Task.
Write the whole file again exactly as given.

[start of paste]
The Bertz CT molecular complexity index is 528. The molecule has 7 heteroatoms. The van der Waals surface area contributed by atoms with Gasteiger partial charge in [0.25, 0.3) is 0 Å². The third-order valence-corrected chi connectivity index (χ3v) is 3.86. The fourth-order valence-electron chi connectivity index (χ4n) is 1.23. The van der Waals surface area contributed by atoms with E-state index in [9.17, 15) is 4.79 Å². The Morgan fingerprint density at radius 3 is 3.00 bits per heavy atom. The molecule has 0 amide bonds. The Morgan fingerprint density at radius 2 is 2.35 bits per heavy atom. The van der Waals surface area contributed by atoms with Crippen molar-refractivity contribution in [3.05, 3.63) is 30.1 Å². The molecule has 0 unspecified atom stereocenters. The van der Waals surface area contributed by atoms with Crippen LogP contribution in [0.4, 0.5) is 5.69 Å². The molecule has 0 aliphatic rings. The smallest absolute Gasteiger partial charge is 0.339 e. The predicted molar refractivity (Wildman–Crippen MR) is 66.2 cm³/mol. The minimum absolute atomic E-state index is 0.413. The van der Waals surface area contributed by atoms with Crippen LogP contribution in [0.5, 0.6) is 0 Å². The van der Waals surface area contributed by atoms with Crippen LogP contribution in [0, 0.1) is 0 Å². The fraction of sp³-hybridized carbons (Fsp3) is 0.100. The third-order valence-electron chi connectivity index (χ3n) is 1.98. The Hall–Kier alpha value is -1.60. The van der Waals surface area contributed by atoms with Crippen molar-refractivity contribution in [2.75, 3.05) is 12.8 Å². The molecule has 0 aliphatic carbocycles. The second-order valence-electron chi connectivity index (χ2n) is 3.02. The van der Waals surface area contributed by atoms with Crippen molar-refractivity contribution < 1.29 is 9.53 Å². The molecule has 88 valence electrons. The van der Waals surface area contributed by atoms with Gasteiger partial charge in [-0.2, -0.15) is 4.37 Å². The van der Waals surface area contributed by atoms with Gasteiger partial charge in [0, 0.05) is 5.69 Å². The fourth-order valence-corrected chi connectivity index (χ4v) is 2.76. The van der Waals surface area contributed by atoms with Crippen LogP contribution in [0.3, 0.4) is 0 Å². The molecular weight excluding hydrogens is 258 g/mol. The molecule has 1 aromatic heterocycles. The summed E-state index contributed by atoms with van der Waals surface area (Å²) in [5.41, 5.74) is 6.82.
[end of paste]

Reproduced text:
The Bertz CT molecular complexity index is 528. The molecule has 7 heteroatoms. The van der Waals surface area contributed by atoms with Gasteiger partial charge in [0.25, 0.3) is 0 Å². The third-order valence-corrected chi connectivity index (χ3v) is 3.86. The fourth-order valence-electron chi connectivity index (χ4n) is 1.23. The van der Waals surface area contributed by atoms with E-state index in [9.17, 15) is 4.79 Å². The Morgan fingerprint density at radius 3 is 3.00 bits per heavy atom. The molecule has 0 amide bonds. The Morgan fingerprint density at radius 2 is 2.35 bits per heavy atom. The van der Waals surface area contributed by atoms with Crippen molar-refractivity contribution in [3.05, 3.63) is 30.1 Å². The molecule has 0 unspecified atom stereocenters. The van der Waals surface area contributed by atoms with Crippen LogP contribution in [0.4, 0.5) is 5.69 Å². The molecule has 0 aliphatic rings. The smallest absolute Gasteiger partial charge is 0.339 e. The predicted molar refractivity (Wildman–Crippen MR) is 66.2 cm³/mol. The minimum absolute atomic E-state index is 0.413. The van der Waals surface area contributed by atoms with Crippen LogP contribution in [0.5, 0.6) is 0 Å². The van der Waals surface area contributed by atoms with Crippen LogP contribution in [0, 0.1) is 0 Å². The fraction of sp³-hybridized carbons (Fsp3) is 0.100. The third-order valence-electron chi connectivity index (χ3n) is 1.98. The Hall–Kier alpha value is -1.60. The van der Waals surface area contributed by atoms with Crippen molar-refractivity contribution in [2.75, 3.05) is 12.8 Å². The molecule has 0 aliphatic carbocycles. The second-order valence-electron chi connectivity index (χ2n) is 3.02. The van der Waals surface area contributed by atoms with Crippen molar-refractivity contribution < 1.29 is 9.53 Å². The molecule has 88 valence electrons. The van der Waals surface area contributed by atoms with Gasteiger partial charge in [-0.2, -0.15) is 4.37 Å². The van der Waals surface area contributed by atoms with Gasteiger partial charge in [0, 0.05) is 5.69 Å². The fourth-order valence-corrected chi connectivity index (χ4v) is 2.76. The van der Waals surface area contributed by atoms with Crippen LogP contribution in [0.3, 0.4) is 0 Å². The molecular weight excluding hydrogens is 258 g/mol. The molecule has 1 aromatic heterocycles. The summed E-state index contributed by atoms with van der Waals surface area (Å²) in [5.41, 5.74) is 6.82.